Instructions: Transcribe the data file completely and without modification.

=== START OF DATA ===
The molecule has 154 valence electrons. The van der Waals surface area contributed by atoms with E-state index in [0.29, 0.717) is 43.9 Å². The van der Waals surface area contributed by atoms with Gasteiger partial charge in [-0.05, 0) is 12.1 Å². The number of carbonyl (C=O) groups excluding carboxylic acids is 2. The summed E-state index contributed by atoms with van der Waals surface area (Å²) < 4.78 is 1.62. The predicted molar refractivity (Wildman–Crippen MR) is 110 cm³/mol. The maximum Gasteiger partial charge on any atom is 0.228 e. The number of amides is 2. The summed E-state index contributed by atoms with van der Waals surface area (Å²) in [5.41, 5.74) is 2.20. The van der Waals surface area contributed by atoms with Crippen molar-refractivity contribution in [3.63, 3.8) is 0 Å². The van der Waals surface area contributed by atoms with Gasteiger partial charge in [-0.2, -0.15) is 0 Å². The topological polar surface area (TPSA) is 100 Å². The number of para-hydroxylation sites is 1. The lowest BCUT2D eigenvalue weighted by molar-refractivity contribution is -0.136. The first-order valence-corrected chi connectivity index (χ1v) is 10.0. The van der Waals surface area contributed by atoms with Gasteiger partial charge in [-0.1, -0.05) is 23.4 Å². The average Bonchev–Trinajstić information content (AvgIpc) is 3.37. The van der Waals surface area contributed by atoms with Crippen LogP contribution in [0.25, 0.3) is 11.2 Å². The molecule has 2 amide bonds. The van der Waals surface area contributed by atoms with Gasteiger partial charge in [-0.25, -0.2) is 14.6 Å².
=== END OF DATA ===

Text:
The molecule has 154 valence electrons. The van der Waals surface area contributed by atoms with E-state index in [0.29, 0.717) is 43.9 Å². The van der Waals surface area contributed by atoms with Gasteiger partial charge in [-0.05, 0) is 12.1 Å². The number of carbonyl (C=O) groups excluding carboxylic acids is 2. The summed E-state index contributed by atoms with van der Waals surface area (Å²) < 4.78 is 1.62. The predicted molar refractivity (Wildman–Crippen MR) is 110 cm³/mol. The maximum Gasteiger partial charge on any atom is 0.228 e. The number of amides is 2. The summed E-state index contributed by atoms with van der Waals surface area (Å²) in [5.41, 5.74) is 2.20. The van der Waals surface area contributed by atoms with Crippen molar-refractivity contribution in [3.63, 3.8) is 0 Å². The van der Waals surface area contributed by atoms with Gasteiger partial charge in [-0.2, -0.15) is 0 Å². The topological polar surface area (TPSA) is 100 Å². The number of para-hydroxylation sites is 1. The lowest BCUT2D eigenvalue weighted by molar-refractivity contribution is -0.136. The first-order valence-corrected chi connectivity index (χ1v) is 10.0. The van der Waals surface area contributed by atoms with Gasteiger partial charge in [-0.1, -0.05) is 23.4 Å². The average Bonchev–Trinajstić information content (AvgIpc) is 3.37. The van der Waals surface area contributed by atoms with Crippen LogP contribution in [0.25, 0.3) is 11.2 Å². The molecule has 2 amide bonds. The van der Waals surface area contributed by atoms with Gasteiger partial charge in [-0.25, -0.2) is 14.6 Å².